The epitome of a band gradually finding its collective feet as it goes along, Big Joanie began by posting hesitant demos on their Bandcamp a few years ago, and you can follow their progress as their confidence grows with each release. Anyone can form a band – and everyone should – but not many form a band on the basis of a question, and then work the music out later. The question being “Why isn’t there/why hasn’t there been an all-female UK black punk band, and what might it sound like if there was?” Just as Basement FiveAlien Kultureand An Experiment on a Bird in the Air Pump may have been the firsts of their kind, so Big Joanie may be the first of theirs. On that basis alone the band would deserve support, even if the music was of no interest (which, luckily, it is), because, to spell the point out to anyone who doesn’t get why these things matter, when it comes to current and future musicians from culturally under-represented communities, as the old phrase goes: you can’t be what you can’t see.

‘Crooked Room’ is built around a disorienting, descending guitar arpeggio, accompanying piano and a lyric (“see it, can’t reach it, yeah”) that reiterates that very point, regarding, in the band’s words, “black women negotiating racist, sexist, classist, homophobic society while maintaining a sense of self”. The music recalls nothing so much as the sub-scene of avant-garde post punk that mushroomed during the cassette culture of the late 70s/early 80s, particularly some of the releases on the It’s War Boys label.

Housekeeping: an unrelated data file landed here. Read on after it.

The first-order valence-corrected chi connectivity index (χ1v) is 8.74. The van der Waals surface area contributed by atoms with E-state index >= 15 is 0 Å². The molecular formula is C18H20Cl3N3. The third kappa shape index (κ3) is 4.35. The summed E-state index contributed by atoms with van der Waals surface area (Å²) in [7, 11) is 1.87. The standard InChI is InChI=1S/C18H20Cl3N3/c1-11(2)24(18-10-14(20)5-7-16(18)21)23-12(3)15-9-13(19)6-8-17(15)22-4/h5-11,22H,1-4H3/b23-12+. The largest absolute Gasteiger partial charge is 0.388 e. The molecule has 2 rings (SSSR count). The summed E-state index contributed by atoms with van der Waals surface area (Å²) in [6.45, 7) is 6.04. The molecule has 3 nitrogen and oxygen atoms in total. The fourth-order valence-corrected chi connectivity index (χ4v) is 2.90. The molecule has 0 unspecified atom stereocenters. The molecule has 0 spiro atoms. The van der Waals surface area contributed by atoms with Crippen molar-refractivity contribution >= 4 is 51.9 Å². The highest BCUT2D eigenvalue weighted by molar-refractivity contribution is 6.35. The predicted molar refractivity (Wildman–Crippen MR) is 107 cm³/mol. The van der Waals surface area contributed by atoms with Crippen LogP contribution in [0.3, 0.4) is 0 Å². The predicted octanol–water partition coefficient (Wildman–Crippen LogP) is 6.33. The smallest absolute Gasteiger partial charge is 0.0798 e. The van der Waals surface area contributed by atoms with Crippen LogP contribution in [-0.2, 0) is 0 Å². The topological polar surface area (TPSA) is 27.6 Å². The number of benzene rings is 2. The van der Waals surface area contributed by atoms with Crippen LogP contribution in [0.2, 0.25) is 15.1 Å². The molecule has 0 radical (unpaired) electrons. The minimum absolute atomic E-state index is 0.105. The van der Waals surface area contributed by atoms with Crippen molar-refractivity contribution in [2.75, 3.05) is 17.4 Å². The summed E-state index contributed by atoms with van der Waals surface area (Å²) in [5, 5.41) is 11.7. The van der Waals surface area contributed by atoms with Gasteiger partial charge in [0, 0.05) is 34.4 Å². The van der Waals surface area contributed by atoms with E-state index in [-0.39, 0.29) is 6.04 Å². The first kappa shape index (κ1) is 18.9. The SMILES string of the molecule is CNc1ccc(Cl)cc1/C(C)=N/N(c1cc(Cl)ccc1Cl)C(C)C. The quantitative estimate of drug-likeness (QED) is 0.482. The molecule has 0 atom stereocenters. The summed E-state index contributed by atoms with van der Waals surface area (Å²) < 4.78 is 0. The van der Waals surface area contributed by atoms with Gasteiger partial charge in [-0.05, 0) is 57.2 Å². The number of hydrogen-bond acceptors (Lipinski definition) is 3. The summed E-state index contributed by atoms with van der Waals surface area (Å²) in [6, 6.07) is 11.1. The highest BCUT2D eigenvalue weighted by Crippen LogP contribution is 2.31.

If I had to make a specific comparison, though, and as a big fan of both I’m chuffed to have the opportunity to do so, it would be Nina Simone meets Alternative TV. ‘Baby Rust’, meanwhile, sees bassist Kiera take the lead vocal for a sparse song that starts a bit like one of Gang of Four‘s slower tracks, complete with critical-theory lyric (“the superstructure is our only rupture”), before exploding in a Slits-esque climax. Last track ‘No Scrubs’ I’ll not say much about, not wanting to spoil the surprise for anyone who doesn’t know what to expect yet, but it ends the EP with a series of defiant ‘NO!’s, which surely has to be the point. An intriguing record, then, and without doubt one of the most important releases of the year so far.
Big Joanie – Crooked Room (Sistah Punk Records, May 2016)